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Your Favorite Authors Design New Covers for First Editions of Your Favorite Classics

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Leah Rachel von Essen

Senior Contributor

Leah Rachel von Essen reviews genre-bending fiction for Booklist, and writes regularly as a senior contributor at Book Riot. Her blog While Reading and Walking has over 10,000 dedicated followers over several social media outlets, including Instagram. She writes passionately about books in translation, chronic illness and bias in healthcare, queer books, twisty SFF, and magical realism and folklore. She was one of a select few bookstagrammers named to NewCity’s Chicago Lit50 in 2022. She is an avid traveler, a passionate fan of women’s basketball and soccer, and a lifelong learner. Twitter: @reading_while

Have you ever wondered what a Dean McKean cover for The Waste Land by T.S. Eliot would look like? Have you ever wished you could buy a copy of Fahrenheit 451 that Neil Gaiman has personally designed?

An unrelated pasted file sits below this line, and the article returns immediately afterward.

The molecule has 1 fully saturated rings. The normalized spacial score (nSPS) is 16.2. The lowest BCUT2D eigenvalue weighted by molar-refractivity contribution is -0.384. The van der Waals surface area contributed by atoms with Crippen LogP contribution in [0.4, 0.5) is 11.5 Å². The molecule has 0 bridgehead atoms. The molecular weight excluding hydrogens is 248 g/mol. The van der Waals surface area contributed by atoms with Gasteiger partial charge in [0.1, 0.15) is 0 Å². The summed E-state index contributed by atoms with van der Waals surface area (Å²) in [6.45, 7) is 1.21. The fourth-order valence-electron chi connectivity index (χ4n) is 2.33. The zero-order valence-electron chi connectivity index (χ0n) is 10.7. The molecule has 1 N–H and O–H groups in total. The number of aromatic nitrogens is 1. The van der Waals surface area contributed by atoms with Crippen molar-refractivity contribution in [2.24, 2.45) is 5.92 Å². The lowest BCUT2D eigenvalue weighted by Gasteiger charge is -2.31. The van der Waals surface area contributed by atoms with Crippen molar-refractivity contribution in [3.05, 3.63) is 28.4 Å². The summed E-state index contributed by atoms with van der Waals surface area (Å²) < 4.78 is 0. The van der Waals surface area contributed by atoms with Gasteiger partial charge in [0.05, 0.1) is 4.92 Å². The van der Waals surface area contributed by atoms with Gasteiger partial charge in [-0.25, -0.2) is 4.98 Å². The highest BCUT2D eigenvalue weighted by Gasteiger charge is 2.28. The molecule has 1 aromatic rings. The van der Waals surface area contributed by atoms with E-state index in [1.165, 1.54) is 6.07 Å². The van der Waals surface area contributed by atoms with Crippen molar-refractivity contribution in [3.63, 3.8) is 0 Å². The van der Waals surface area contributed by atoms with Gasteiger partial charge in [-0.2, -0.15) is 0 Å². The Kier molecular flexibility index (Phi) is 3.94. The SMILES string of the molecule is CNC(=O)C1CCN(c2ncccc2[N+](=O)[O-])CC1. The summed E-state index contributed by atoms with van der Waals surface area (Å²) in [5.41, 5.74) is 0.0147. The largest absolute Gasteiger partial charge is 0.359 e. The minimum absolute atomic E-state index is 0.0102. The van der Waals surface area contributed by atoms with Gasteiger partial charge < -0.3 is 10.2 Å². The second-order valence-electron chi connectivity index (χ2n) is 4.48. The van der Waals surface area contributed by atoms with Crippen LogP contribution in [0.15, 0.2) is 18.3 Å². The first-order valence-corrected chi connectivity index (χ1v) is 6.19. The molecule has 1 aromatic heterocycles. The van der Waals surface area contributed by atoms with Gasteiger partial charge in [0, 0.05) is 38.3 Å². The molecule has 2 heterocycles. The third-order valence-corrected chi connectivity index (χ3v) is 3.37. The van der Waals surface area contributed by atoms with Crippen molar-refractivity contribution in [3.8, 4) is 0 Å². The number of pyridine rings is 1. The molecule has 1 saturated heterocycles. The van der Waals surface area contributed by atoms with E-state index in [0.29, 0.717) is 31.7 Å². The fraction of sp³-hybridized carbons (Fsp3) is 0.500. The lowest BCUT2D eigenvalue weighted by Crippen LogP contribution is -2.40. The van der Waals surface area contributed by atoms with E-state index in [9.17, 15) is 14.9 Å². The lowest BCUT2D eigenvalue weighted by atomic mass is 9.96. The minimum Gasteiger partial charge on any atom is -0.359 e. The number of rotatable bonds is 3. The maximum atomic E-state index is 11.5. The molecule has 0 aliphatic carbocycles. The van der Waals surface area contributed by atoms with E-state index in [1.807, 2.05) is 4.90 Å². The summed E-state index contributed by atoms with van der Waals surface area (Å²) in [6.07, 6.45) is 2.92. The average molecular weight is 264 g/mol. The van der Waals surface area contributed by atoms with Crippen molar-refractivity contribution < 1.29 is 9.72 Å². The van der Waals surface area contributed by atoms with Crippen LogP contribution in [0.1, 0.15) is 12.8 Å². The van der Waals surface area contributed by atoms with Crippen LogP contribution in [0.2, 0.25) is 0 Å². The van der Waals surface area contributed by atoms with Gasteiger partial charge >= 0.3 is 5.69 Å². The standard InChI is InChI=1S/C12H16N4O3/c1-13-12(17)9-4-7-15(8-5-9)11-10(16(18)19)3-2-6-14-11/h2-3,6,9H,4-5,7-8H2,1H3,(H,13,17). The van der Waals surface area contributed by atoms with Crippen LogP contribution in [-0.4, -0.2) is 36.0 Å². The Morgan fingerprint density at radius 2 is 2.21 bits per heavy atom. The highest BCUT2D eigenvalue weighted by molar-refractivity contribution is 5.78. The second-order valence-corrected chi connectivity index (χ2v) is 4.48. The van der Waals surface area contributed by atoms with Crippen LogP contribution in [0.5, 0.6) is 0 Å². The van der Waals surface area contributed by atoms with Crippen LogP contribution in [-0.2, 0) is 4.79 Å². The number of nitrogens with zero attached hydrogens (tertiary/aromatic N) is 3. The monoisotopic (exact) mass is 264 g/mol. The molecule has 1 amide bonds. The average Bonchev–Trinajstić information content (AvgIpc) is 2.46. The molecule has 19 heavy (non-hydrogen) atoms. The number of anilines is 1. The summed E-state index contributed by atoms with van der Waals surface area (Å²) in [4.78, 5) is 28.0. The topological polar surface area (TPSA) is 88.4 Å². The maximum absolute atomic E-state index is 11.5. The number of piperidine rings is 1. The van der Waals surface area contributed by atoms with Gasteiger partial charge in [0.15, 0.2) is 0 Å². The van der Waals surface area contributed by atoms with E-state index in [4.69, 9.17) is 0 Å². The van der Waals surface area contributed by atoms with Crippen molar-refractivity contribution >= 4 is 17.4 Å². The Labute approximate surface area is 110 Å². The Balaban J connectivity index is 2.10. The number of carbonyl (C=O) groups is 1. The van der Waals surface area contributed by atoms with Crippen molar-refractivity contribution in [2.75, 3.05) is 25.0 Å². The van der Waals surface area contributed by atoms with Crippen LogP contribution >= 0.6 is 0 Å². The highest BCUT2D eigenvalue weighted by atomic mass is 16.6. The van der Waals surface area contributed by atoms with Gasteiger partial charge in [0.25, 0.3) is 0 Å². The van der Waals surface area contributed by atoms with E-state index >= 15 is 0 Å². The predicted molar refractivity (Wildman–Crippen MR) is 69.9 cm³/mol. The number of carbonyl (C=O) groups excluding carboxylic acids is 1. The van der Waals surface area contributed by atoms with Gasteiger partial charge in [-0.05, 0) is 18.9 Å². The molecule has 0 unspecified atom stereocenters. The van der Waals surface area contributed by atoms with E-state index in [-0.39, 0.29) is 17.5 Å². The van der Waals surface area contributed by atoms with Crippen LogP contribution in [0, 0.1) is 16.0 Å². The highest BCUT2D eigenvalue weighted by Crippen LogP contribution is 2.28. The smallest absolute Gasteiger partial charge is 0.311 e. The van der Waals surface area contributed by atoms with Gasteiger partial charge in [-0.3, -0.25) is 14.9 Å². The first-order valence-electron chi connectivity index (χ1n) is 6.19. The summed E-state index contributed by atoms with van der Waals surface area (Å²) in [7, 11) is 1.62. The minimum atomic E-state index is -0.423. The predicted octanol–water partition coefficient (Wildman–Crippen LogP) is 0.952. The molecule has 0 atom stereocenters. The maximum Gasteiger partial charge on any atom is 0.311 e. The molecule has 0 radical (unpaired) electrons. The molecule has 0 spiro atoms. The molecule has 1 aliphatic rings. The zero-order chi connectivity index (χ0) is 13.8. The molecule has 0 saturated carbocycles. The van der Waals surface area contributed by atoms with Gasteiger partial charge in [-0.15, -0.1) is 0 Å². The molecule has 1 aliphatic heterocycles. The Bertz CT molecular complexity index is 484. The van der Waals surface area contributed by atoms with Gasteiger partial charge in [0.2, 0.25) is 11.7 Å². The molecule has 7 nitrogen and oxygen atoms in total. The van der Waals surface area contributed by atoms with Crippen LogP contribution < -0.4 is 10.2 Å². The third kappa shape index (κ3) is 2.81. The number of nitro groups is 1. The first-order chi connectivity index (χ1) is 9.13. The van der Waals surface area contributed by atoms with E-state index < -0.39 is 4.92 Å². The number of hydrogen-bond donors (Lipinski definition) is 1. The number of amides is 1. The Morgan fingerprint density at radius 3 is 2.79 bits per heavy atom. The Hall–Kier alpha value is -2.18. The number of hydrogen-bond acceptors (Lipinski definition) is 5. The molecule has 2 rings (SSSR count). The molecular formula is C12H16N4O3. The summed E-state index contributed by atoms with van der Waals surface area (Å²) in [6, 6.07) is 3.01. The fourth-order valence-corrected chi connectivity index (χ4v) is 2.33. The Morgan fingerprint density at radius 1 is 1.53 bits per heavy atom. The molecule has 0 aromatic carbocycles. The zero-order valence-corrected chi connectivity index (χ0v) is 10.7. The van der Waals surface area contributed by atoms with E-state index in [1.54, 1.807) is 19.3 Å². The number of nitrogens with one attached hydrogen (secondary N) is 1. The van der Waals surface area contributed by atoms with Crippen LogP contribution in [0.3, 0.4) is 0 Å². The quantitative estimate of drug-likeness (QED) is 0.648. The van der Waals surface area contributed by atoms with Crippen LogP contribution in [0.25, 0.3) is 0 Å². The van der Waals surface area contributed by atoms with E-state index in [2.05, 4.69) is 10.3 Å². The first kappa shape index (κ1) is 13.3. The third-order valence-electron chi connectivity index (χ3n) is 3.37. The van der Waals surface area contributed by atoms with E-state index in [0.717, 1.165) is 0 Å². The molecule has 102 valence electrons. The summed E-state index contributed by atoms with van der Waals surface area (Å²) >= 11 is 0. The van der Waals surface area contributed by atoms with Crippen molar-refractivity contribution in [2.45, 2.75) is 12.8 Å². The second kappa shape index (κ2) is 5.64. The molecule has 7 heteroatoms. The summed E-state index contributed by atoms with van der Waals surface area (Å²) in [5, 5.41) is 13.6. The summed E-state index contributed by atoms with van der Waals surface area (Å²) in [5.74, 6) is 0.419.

No, I’ve never thought about it either, but it’s the stuff that dreams are made of. On December 11, Sotheby’s, in partnership with Winsor & Newton, will be auctioning off a collection called “First Editions: Re-covered” to benefit House of Illustration, a public art gallery dedicated to the art of illustration. Leading contemporary artists, as well as some other well-known names, have created dust jackets for 33 first editions of famous works, and they’ll be auctioned off.

I need to emphasize this: these are real first editions of these classics, and famous designers and authors have created new and gorgeous covers for them. Neil Gaiman created his cover by hand, with ink and matches and crafts. These books include everything from a first edition of Metamorphosis re-covered by Peter Capaldi to a first edition of Oranges Are Not the Only Fruit re-covered by Audrey Niffenegger. Chris Riddell illustrates the cover of Titus Groan, and Shaun Tan has created a bizarre, structural cover for Animal FarmHere are just a couple of my favorites:

Personally, I would die over the Neil Gaiman re-cover of Fahrenheit 451, and I wish I had a month or three’s worth of rent to dole out on this and add to my collection. Which is your favorite?